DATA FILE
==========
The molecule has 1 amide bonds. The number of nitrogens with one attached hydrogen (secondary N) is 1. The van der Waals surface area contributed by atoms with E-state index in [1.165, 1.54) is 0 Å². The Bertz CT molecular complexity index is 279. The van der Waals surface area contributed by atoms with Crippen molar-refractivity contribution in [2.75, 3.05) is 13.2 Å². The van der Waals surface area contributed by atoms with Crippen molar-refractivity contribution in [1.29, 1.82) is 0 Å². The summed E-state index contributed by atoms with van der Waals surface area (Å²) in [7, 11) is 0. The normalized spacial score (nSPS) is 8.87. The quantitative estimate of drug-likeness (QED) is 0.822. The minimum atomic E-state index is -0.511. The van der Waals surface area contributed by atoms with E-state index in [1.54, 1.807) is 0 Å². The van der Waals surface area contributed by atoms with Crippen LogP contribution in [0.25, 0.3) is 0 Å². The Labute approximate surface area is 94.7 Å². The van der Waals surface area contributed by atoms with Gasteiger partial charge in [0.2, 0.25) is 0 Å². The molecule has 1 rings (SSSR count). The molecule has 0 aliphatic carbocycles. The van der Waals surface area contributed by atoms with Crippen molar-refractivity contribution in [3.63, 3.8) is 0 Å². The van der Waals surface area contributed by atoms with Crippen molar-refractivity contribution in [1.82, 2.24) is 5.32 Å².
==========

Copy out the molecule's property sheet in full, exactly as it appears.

The molecule has 1 amide bonds. The number of nitrogens with one attached hydrogen (secondary N) is 1. The van der Waals surface area contributed by atoms with E-state index in [1.165, 1.54) is 0 Å². The Bertz CT molecular complexity index is 279. The van der Waals surface area contributed by atoms with Crippen molar-refractivity contribution in [2.75, 3.05) is 13.2 Å². The van der Waals surface area contributed by atoms with Crippen molar-refractivity contribution in [1.29, 1.82) is 0 Å². The summed E-state index contributed by atoms with van der Waals surface area (Å²) in [7, 11) is 0. The normalized spacial score (nSPS) is 8.87. The quantitative estimate of drug-likeness (QED) is 0.822. The minimum atomic E-state index is -0.511. The van der Waals surface area contributed by atoms with E-state index in [1.54, 1.807) is 0 Å². The van der Waals surface area contributed by atoms with Crippen LogP contribution in [0.25, 0.3) is 0 Å². The Labute approximate surface area is 94.7 Å². The van der Waals surface area contributed by atoms with Gasteiger partial charge in [0.2, 0.25) is 0 Å². The molecule has 1 rings (SSSR count). The molecule has 0 aliphatic carbocycles. The van der Waals surface area contributed by atoms with Crippen molar-refractivity contribution in [3.63, 3.8) is 0 Å². The van der Waals surface area contributed by atoms with Crippen molar-refractivity contribution in [1.82, 2.24) is 5.32 Å².